Sunday, November 20, 2016


With its first issue published in 2013, Sandman: Overture arrived many years after Neil Gaiman's original Sandman run concluded in 1996. Overture is positioned as a prequel to the justly celebrated Sandman saga; it aims to flesh-out the previously hinted at conflict that left Morpheus weakened and vulnerable to capture by the occultist Roderick Burgess in the first issue of The Sandman series.

As a physical object, the deluxe edition of Overture is a fairly lavish affair. The hardcover is protected by a nice slipcover, there are multiple pull-out spreads, and eye-popping color-saturated psychedelic-inspired art--although sometimes the art crosses over into the realm of the garish.

Overture's story involves Morpheus attempting to undue a problem that he helped to create--a running theme of Sandman in general. In a galaxy other than our own, Morpheus let a dream vortex develop into a destructive state that claimed countless lives. This first dereliction of duties is followed swiftly by another; after Morpheus finally cleans up the mess create by his reticence to kill the vortex, he neglects to destroy a star that has become infected with the vortex's calamitous intent. The chaotic residue left over from Morpheus's failure to deal with the vortex in its entirety spreads like a cancer through multiple worlds connected by the Dreaming, threatening to destroy the universe as a whole.

And thus, a hero's journey is called for. In the company of a cat-ish aspect of himself (or so he thinks) and an orphaned girl named Hope, Morpheus must finish what he left unfinished, a feat compromised by other stars who bar the Sandman from his goal, and a host of other complications that encompass both external resistance and his own internal grappling with the responsibilities of his position and purpose. The connection to the previous Sandman comics is well-made; this Morpheus is one who again grapples with duty, the importance of storytelling, the nature of dreams, etc.

Where we have seen Gaiman pattern his own mythopoeia after Greek tragedy and Shakespeare drama, we now see him again return to Classical appropriation--but in Overture this takes a Freudian turn. His most direct route to resolving the dilemna of the mad star stymied, Morpheus must return to both Father and Mother for aid that hardly feels like aid. This, in itself, gestures to the most under-theorized aspect of the Oedipal complex--not the need to best the father and possess the mother, but rather the need to reveal both father and mother as intrinsic and inescapable elements of the self. When Morpheus deals with his father's stoic briskness and fetish for obligation and his mother's morbid consumption and blank satiety, he's really addressing those sides of his own personality and weighing his flaws against his own merits. The Oedipal call was coming from inside the house all along because Mom and Dad were never home to begin with.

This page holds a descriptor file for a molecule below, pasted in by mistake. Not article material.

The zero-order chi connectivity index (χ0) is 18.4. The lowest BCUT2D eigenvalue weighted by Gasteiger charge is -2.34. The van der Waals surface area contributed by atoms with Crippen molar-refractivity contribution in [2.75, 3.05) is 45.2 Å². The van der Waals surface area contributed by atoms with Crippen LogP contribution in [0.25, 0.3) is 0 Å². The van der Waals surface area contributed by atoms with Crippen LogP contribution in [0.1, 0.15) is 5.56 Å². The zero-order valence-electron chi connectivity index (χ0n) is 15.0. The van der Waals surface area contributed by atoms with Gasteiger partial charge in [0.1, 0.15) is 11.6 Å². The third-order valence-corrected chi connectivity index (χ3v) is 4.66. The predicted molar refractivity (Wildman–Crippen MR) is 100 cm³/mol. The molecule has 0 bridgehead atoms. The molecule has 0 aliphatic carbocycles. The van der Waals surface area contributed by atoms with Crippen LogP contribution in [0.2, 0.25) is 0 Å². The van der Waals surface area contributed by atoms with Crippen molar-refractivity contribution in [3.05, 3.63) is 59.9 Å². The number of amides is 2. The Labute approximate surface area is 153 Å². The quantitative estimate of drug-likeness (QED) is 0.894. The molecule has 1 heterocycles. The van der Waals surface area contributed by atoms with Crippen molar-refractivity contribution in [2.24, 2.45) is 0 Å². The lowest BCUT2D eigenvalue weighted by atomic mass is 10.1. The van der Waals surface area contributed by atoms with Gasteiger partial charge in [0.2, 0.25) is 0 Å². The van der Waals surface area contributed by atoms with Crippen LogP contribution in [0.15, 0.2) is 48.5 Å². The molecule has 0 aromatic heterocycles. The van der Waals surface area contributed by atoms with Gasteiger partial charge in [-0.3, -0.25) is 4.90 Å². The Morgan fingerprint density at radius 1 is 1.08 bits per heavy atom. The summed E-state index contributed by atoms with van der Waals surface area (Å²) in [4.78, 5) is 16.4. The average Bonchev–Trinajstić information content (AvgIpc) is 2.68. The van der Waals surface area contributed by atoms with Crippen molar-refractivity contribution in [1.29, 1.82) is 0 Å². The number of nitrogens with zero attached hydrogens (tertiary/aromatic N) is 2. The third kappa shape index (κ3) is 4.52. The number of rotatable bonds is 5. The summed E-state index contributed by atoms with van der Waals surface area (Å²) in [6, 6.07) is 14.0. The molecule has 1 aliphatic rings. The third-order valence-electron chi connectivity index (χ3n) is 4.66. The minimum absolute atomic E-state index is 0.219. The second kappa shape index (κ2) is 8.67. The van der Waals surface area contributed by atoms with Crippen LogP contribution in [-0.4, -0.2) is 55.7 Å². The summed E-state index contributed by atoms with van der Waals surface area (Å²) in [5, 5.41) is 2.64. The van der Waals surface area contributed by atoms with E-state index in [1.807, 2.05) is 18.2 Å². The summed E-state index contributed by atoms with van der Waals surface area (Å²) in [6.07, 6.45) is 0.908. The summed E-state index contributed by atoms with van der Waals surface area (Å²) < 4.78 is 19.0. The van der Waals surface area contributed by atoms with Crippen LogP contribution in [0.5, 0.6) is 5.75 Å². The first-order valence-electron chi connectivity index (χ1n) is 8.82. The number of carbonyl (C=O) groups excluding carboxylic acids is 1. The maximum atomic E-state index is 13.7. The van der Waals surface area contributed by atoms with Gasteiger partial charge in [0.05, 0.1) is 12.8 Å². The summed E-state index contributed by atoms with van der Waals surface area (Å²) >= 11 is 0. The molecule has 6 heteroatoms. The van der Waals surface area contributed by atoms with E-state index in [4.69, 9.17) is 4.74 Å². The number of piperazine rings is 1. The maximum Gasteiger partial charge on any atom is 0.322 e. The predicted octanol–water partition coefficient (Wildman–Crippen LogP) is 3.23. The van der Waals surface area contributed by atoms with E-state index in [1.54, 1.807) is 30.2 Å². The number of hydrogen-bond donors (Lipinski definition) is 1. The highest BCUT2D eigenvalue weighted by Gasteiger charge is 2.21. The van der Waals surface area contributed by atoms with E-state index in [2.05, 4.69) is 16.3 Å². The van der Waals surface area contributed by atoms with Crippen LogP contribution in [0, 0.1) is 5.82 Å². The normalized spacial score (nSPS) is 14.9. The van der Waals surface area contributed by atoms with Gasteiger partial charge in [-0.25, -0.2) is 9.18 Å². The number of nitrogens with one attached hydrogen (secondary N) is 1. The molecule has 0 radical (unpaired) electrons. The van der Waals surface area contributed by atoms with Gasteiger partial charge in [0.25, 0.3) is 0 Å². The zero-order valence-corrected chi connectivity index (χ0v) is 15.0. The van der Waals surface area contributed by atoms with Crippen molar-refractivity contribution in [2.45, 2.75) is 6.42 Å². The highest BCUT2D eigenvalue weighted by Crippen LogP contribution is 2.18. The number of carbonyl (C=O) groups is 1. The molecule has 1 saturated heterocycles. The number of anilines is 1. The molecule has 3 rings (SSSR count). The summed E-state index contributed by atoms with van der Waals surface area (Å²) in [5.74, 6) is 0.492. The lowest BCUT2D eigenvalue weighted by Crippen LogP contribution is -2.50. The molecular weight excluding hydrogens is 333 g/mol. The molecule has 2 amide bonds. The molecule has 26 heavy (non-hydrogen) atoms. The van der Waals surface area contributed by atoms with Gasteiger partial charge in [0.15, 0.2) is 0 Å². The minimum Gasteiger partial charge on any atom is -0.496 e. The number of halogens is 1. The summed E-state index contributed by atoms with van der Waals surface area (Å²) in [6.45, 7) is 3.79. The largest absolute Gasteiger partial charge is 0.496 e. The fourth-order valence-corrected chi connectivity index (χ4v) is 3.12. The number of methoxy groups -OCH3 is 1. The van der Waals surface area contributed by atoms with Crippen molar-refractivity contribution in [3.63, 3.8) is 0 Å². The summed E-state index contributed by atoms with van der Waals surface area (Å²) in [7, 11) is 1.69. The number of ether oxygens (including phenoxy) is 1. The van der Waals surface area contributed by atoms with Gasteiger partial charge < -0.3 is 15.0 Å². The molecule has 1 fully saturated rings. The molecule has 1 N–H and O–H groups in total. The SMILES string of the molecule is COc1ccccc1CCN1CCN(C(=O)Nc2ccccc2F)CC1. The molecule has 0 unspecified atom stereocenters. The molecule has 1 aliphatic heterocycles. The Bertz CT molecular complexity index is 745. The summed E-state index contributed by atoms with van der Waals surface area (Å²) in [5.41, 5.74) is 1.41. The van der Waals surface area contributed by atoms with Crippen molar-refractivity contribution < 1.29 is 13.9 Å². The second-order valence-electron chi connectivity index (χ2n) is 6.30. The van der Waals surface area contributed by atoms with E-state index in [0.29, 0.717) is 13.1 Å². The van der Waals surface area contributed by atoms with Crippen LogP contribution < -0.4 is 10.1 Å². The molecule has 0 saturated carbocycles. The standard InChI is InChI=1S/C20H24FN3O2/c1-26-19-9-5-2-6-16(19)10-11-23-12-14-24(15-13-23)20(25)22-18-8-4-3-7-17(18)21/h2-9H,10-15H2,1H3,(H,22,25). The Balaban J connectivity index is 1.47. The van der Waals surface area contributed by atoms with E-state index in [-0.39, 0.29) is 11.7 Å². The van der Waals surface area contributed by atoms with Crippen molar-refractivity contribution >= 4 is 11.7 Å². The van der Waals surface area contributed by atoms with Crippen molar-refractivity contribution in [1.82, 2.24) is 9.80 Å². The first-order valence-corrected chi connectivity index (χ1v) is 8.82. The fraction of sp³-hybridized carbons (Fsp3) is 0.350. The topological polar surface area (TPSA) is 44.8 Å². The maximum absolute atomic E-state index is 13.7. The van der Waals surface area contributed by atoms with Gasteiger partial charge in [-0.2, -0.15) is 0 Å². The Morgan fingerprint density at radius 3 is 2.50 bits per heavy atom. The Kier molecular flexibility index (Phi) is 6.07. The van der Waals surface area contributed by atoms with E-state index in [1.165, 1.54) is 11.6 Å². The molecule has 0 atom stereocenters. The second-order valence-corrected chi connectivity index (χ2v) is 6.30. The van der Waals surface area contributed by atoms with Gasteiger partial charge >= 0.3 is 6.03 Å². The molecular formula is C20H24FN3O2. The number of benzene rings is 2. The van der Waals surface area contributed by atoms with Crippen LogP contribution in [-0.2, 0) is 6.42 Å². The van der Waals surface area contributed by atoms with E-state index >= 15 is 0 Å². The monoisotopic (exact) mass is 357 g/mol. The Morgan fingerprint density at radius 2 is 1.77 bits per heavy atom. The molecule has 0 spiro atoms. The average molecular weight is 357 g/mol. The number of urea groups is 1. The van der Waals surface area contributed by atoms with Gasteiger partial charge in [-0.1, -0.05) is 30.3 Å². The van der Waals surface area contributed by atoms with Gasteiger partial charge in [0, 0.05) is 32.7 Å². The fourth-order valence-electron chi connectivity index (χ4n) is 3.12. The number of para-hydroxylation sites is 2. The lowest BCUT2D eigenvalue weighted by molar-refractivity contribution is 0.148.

Overture's unveiling of a new epic tangent that the Sandman series had yet to plumb is compelling, but also partially a misstep. Part of the power of myth is in the gaps--the spaces between the stars grant us telemetry by which to chart a course. By filling in some of the gaps of The Sandman--providing Morpheus with parents, especially parents as cliched as Time and Night--we lose a little mystery. Similarly, Overture is too apt to explain itself in ways that myths never do. For example, we are shown that the cat accompanying Morpheus was Desire all along, even though this was something that a mildly-astute reader would have surmised for themselves without the need of a reveal. Guessing at how a magic trick is performed is far more satisfying than getting confirmation. Overture is more successful when it lets the reader put the pieces together, as it does by not stating that his brief time with the orphaned Hope later inspired the finishing blow in Morpheus's battle in Hell.

Not everything can be Greco-Freudian, of course. In the end game, Morpheus must go biblical or go home. At Desire's prodding, he builds an ark and fills it with dreamers who can dream reality back into existence after the now-unavoidable catastrophic flood. And then we're back where we started, quivering within a summoning circle in the basement of an English manor house.

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Many thanks to Scott Martin, who bought me a copy of Overture purely because he wanted me to talk about it. That's both generosity defined and an uncommon willingness to hear me natter. This one's for you, Scott.